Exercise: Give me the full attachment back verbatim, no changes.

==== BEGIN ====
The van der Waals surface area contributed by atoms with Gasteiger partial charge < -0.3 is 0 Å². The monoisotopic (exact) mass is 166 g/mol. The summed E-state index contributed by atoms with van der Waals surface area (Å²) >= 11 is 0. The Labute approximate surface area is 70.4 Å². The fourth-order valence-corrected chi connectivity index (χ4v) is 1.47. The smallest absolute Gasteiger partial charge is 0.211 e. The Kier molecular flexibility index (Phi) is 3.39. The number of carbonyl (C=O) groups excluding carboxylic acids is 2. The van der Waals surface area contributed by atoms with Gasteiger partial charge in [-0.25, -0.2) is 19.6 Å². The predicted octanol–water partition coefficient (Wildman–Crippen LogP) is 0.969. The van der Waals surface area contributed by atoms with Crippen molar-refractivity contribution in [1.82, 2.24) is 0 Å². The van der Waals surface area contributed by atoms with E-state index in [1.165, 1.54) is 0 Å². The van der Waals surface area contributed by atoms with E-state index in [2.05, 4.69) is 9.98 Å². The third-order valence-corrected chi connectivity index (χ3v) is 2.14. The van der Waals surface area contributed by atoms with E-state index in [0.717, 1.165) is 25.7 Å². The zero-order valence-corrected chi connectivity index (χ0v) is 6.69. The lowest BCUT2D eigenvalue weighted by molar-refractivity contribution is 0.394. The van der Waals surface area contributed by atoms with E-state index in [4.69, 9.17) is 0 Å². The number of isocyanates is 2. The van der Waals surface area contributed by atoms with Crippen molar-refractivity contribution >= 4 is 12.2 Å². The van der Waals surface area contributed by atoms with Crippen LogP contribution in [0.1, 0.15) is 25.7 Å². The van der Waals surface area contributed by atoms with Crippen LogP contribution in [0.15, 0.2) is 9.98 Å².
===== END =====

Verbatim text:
The van der Waals surface area contributed by atoms with Gasteiger partial charge < -0.3 is 0 Å². The monoisotopic (exact) mass is 166 g/mol. The summed E-state index contributed by atoms with van der Waals surface area (Å²) >= 11 is 0. The Labute approximate surface area is 70.4 Å². The fourth-order valence-corrected chi connectivity index (χ4v) is 1.47. The smallest absolute Gasteiger partial charge is 0.211 e. The Kier molecular flexibility index (Phi) is 3.39. The number of carbonyl (C=O) groups excluding carboxylic acids is 2. The van der Waals surface area contributed by atoms with Gasteiger partial charge in [-0.25, -0.2) is 19.6 Å². The predicted octanol–water partition coefficient (Wildman–Crippen LogP) is 0.969. The van der Waals surface area contributed by atoms with Crippen molar-refractivity contribution in [1.82, 2.24) is 0 Å². The van der Waals surface area contributed by atoms with E-state index in [1.165, 1.54) is 0 Å². The van der Waals surface area contributed by atoms with E-state index in [2.05, 4.69) is 9.98 Å². The third-order valence-corrected chi connectivity index (χ3v) is 2.14. The van der Waals surface area contributed by atoms with E-state index in [0.717, 1.165) is 25.7 Å². The zero-order valence-corrected chi connectivity index (χ0v) is 6.69. The lowest BCUT2D eigenvalue weighted by molar-refractivity contribution is 0.394. The van der Waals surface area contributed by atoms with E-state index in [4.69, 9.17) is 0 Å². The number of isocyanates is 2. The van der Waals surface area contributed by atoms with Crippen molar-refractivity contribution >= 4 is 12.2 Å². The van der Waals surface area contributed by atoms with Crippen LogP contribution in [0.1, 0.15) is 25.7 Å². The van der Waals surface area contributed by atoms with Crippen LogP contribution in [0.15, 0.2) is 9.98 Å².